When someone visits FANDOM using their phone's browser, they encounter what we call mobile web. It's a platform optimized for effortless and speedy article content browsing. It's a little different — but only a little — from the experience of reading a wiki on the FANDOM app.
Luckily, the same tips that help you improve the way your wiki looks on mobile web apply to the FANDOM app. Here are a few:
Good things to do
Actually use mobile web
If you personally use your wiki on mobile web, you'll tend to make it look better for mobile web. Your first order of business? Figure out how to access the mobile web!
- Use a real phone when you can. If you are fortunate enough to have a choice between a real smartphone and software emulation, always prefer the real deal.
- Use FANDOM's emulation of mobile web when you don't have a real phone handy. Just add
?useskin=mercuryto the end of the a page's url. Make sure to narrow the window size to simulate a phone screen. And be aware that this method will never precisely emulate what's seen on actual phones.
- Use the preview option when editing. This will show you how the page will look on a mobile device before you save the changes.
- Remember that most people around the world don't have large phones. A common screen size globally — despite the presence of much wider phones — is still just 320 x 480 pixels. A good rule of thumb is that if you can make your wiki work at that lower width, it'll look good on any phone.
If your community's pages are clear, simple and flexible — if they have a clear hierarchy and a simple layout — then your wiki will better adjust to different platforms.
What appears at the top of a page is the first place you should focus your attention. On mobile web, the thing on top is always the infobox. So make sure yours are mobile ready.
Place images next to the text they're illustrating. It's sometimes tempting to move images to another section to better format for desktop display. But on mobile, this means that the images will no longer illustrate the correct text. Instead, they'll end up confusingly located in a different section.
Here are some other thoughts about images on mobile:
- Images that are larger than 30 pixels span the width of the phone screen This provides a better view of the image and allows for the content to be full width above and below it.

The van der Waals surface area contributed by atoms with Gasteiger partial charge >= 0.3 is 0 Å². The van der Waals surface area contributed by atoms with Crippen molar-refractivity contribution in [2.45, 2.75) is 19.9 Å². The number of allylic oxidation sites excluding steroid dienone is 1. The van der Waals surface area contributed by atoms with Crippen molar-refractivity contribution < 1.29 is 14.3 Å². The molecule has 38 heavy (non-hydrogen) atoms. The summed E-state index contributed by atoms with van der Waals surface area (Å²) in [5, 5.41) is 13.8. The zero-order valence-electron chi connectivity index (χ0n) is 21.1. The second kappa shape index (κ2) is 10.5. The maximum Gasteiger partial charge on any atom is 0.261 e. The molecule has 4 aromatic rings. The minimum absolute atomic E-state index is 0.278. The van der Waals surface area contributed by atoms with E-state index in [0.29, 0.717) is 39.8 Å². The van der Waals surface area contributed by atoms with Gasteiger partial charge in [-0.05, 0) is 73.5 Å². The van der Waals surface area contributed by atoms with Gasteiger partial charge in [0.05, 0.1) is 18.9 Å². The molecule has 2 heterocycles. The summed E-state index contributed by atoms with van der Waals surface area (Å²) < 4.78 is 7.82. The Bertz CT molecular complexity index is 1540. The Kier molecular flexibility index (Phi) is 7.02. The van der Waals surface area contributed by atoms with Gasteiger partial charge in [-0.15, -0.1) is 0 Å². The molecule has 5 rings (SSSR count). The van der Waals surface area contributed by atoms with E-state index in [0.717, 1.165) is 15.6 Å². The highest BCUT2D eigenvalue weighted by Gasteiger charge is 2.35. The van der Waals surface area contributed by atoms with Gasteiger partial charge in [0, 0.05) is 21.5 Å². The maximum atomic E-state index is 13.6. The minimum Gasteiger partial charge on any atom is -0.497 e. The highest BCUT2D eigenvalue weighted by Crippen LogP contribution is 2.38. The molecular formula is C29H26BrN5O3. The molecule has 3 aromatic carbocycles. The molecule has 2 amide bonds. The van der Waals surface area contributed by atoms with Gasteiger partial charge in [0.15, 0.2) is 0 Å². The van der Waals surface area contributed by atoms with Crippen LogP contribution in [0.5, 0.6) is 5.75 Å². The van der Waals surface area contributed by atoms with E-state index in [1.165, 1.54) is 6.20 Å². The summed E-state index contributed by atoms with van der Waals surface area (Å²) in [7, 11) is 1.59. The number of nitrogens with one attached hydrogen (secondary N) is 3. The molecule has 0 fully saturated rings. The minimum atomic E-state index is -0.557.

- If multiple images appear together, or the page includes a gallery, only the first image will be displayed. Only by tapping will the other images be viewable. This ensures that a user who is trying to read content won’t be frustrated by a long column of images. Want your favorite image to display on mobile? Make sure it’s by itself — or the first image in the gallery.
Your community's local navigation is an important tool for mobile visitors. Keep it organized, clear, and simple. Use as few words as possible for each heading. And, as always, actually double-check the way it looks on a phone!
What to avoid
Some communities have used the top of the page for warning templates or other notices — sometimes called "hatnotes". These take up a lot of space on a phone, and many mobile readers aren't willing to scroll through them. Consider moving these types of warnings — which really apply to editors more than readers — to the talk or policy page. If your community disapproves of moving these sort of templates off the page, please make sure that they're given a template type of Notice so that your mobile readers won't have to experience them.
Be selective when using tables. They're great for data, but horrible for page layouts. Pages that use tables as layouts end up being a lot more inflexible, and difficult to display. Try to use alternative layout tools, such as sliders, galleries or div tags. These are more flexible and work well with varying content sizes.
Even when used properly for data, many tables are too wide, and require swiping to view on mobile web. Please consider carefully whether your table needs as many columns as it has.
Sure, sometimes breaking up tables isn't possible. But sometimes, you may be able to split a table into two parts — each one with fewer columns — and make them both fit comfortably on a phone.
Because navboxes have a widescreen orientation, they just don't fit in a phone held at portrait orientation. You should try to limit the number of navboxes you have on your wiki. Strongly consider whether the navboxes are actually providing a service that categories can't. And always make sure your navboxes have the template type of Navbox.
Further help and feedback
- Browse and search other help pages at Help:Contents
- Check Fandom Community Central for sources of further help and support
- Check Contacting Fandom for how to report any errors or unclear steps in this article
- Learn how to use Fandom in Fandom University: short how-to videos for all levels of experience